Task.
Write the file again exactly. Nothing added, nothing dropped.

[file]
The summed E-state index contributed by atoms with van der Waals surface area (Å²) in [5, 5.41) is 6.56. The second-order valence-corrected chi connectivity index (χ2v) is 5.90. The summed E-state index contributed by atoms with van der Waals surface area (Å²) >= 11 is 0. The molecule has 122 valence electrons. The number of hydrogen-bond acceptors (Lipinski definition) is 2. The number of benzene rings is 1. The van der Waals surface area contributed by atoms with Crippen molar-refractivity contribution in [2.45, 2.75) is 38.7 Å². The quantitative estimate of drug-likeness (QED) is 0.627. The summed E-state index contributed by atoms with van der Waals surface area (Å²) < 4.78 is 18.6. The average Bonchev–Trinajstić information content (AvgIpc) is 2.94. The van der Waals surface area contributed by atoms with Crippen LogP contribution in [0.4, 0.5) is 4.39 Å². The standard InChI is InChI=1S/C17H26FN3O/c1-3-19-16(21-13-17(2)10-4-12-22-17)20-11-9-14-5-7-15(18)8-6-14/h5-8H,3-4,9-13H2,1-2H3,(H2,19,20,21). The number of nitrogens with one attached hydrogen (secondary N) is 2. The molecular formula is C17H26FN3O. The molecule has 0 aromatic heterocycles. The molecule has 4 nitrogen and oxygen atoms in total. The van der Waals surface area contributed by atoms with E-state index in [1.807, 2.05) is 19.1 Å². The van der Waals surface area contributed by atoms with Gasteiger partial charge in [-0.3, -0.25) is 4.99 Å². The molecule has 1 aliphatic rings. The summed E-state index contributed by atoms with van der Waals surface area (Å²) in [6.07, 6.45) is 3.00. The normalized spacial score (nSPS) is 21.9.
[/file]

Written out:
The summed E-state index contributed by atoms with van der Waals surface area (Å²) in [5, 5.41) is 6.56. The second-order valence-corrected chi connectivity index (χ2v) is 5.90. The summed E-state index contributed by atoms with van der Waals surface area (Å²) >= 11 is 0. The molecule has 122 valence electrons. The number of hydrogen-bond acceptors (Lipinski definition) is 2. The number of benzene rings is 1. The van der Waals surface area contributed by atoms with Crippen molar-refractivity contribution in [2.45, 2.75) is 38.7 Å². The quantitative estimate of drug-likeness (QED) is 0.627. The summed E-state index contributed by atoms with van der Waals surface area (Å²) < 4.78 is 18.6. The average Bonchev–Trinajstić information content (AvgIpc) is 2.94. The van der Waals surface area contributed by atoms with Crippen LogP contribution in [0.4, 0.5) is 4.39 Å². The standard InChI is InChI=1S/C17H26FN3O/c1-3-19-16(21-13-17(2)10-4-12-22-17)20-11-9-14-5-7-15(18)8-6-14/h5-8H,3-4,9-13H2,1-2H3,(H2,19,20,21). The number of nitrogens with one attached hydrogen (secondary N) is 2. The molecular formula is C17H26FN3O. The molecule has 0 aromatic heterocycles. The molecule has 4 nitrogen and oxygen atoms in total. The van der Waals surface area contributed by atoms with E-state index in [1.807, 2.05) is 19.1 Å². The van der Waals surface area contributed by atoms with Gasteiger partial charge in [-0.3, -0.25) is 4.99 Å². The molecule has 1 aliphatic rings. The summed E-state index contributed by atoms with van der Waals surface area (Å²) in [6.07, 6.45) is 3.00. The normalized spacial score (nSPS) is 21.9.